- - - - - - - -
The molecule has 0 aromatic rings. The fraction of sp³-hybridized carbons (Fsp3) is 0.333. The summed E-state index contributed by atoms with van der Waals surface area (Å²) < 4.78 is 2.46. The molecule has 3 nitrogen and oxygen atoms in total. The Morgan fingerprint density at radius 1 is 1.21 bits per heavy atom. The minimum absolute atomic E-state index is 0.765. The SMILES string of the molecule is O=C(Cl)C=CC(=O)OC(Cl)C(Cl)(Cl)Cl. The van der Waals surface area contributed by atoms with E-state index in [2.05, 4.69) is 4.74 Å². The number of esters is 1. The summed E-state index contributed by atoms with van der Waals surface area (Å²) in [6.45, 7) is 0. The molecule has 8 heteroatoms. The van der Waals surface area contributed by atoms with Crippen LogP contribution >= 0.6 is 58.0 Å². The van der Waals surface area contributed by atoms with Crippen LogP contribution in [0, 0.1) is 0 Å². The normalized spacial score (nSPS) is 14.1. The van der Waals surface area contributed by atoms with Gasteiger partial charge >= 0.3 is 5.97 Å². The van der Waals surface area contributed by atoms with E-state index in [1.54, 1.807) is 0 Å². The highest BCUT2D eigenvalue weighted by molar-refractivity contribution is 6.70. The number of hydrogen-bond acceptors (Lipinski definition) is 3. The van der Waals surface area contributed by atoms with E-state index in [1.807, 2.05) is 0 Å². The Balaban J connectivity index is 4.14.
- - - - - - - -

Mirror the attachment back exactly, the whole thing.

The molecule has 0 aromatic rings. The fraction of sp³-hybridized carbons (Fsp3) is 0.333. The summed E-state index contributed by atoms with van der Waals surface area (Å²) < 4.78 is 2.46. The molecule has 3 nitrogen and oxygen atoms in total. The Morgan fingerprint density at radius 1 is 1.21 bits per heavy atom. The minimum absolute atomic E-state index is 0.765. The SMILES string of the molecule is O=C(Cl)C=CC(=O)OC(Cl)C(Cl)(Cl)Cl. The van der Waals surface area contributed by atoms with E-state index in [2.05, 4.69) is 4.74 Å². The number of esters is 1. The summed E-state index contributed by atoms with van der Waals surface area (Å²) in [6.45, 7) is 0. The molecule has 8 heteroatoms. The van der Waals surface area contributed by atoms with Crippen LogP contribution >= 0.6 is 58.0 Å². The van der Waals surface area contributed by atoms with Crippen LogP contribution in [0, 0.1) is 0 Å². The normalized spacial score (nSPS) is 14.1. The van der Waals surface area contributed by atoms with Gasteiger partial charge >= 0.3 is 5.97 Å². The van der Waals surface area contributed by atoms with E-state index in [1.54, 1.807) is 0 Å². The highest BCUT2D eigenvalue weighted by molar-refractivity contribution is 6.70. The number of hydrogen-bond acceptors (Lipinski definition) is 3. The van der Waals surface area contributed by atoms with E-state index in [1.807, 2.05) is 0 Å². The Balaban J connectivity index is 4.14.